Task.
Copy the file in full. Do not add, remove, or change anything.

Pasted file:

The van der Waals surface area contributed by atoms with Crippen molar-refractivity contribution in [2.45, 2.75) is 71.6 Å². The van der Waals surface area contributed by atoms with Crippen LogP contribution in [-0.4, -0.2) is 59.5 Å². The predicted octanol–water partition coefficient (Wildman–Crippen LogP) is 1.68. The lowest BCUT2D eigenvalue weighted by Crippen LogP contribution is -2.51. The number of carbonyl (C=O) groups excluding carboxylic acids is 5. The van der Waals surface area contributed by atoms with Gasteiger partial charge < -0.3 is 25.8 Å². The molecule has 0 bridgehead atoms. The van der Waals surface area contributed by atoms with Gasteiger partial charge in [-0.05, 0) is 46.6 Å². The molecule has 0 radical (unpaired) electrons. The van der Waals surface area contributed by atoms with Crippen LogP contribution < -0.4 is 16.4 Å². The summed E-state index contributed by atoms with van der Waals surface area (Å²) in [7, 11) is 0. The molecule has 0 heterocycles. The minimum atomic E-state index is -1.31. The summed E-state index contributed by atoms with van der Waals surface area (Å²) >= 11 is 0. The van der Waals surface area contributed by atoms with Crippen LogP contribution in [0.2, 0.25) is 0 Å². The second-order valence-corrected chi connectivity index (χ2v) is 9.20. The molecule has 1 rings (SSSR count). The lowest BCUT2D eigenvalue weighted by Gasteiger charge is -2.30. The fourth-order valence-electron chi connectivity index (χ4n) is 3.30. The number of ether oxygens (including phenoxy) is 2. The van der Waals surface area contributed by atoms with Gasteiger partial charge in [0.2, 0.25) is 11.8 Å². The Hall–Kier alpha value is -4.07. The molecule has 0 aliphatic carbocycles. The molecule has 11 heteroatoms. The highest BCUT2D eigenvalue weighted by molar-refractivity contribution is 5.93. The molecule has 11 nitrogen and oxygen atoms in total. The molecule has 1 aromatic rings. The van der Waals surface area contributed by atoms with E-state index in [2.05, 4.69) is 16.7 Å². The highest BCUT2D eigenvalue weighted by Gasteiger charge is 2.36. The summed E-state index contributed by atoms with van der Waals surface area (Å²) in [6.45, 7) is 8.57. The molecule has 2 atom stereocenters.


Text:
The van der Waals surface area contributed by atoms with Crippen molar-refractivity contribution in [2.45, 2.75) is 71.6 Å². The van der Waals surface area contributed by atoms with Crippen LogP contribution in [-0.4, -0.2) is 59.5 Å². The predicted octanol–water partition coefficient (Wildman–Crippen LogP) is 1.68. The lowest BCUT2D eigenvalue weighted by Crippen LogP contribution is -2.51. The number of carbonyl (C=O) groups excluding carboxylic acids is 5. The van der Waals surface area contributed by atoms with Gasteiger partial charge < -0.3 is 25.8 Å². The molecule has 0 bridgehead atoms. The van der Waals surface area contributed by atoms with Gasteiger partial charge in [-0.05, 0) is 46.6 Å². The molecule has 0 radical (unpaired) electrons. The van der Waals surface area contributed by atoms with Crippen LogP contribution < -0.4 is 16.4 Å². The summed E-state index contributed by atoms with van der Waals surface area (Å²) in [7, 11) is 0. The molecule has 0 heterocycles. The minimum atomic E-state index is -1.31. The summed E-state index contributed by atoms with van der Waals surface area (Å²) >= 11 is 0. The van der Waals surface area contributed by atoms with Crippen LogP contribution in [0.2, 0.25) is 0 Å². The second-order valence-corrected chi connectivity index (χ2v) is 9.20. The molecule has 1 rings (SSSR count). The lowest BCUT2D eigenvalue weighted by Gasteiger charge is -2.30. The fourth-order valence-electron chi connectivity index (χ4n) is 3.30. The number of ether oxygens (including phenoxy) is 2. The van der Waals surface area contributed by atoms with Gasteiger partial charge in [0.2, 0.25) is 11.8 Å². The Hall–Kier alpha value is -4.07. The molecule has 0 aliphatic carbocycles. The molecule has 11 heteroatoms. The highest BCUT2D eigenvalue weighted by molar-refractivity contribution is 5.93. The molecule has 11 nitrogen and oxygen atoms in total. The molecule has 1 aromatic rings. The van der Waals surface area contributed by atoms with E-state index in [2.05, 4.69) is 16.7 Å². The highest BCUT2D eigenvalue weighted by Gasteiger charge is 2.36. The summed E-state index contributed by atoms with van der Waals surface area (Å²) in [6.45, 7) is 8.57. The molecule has 2 atom stereocenters.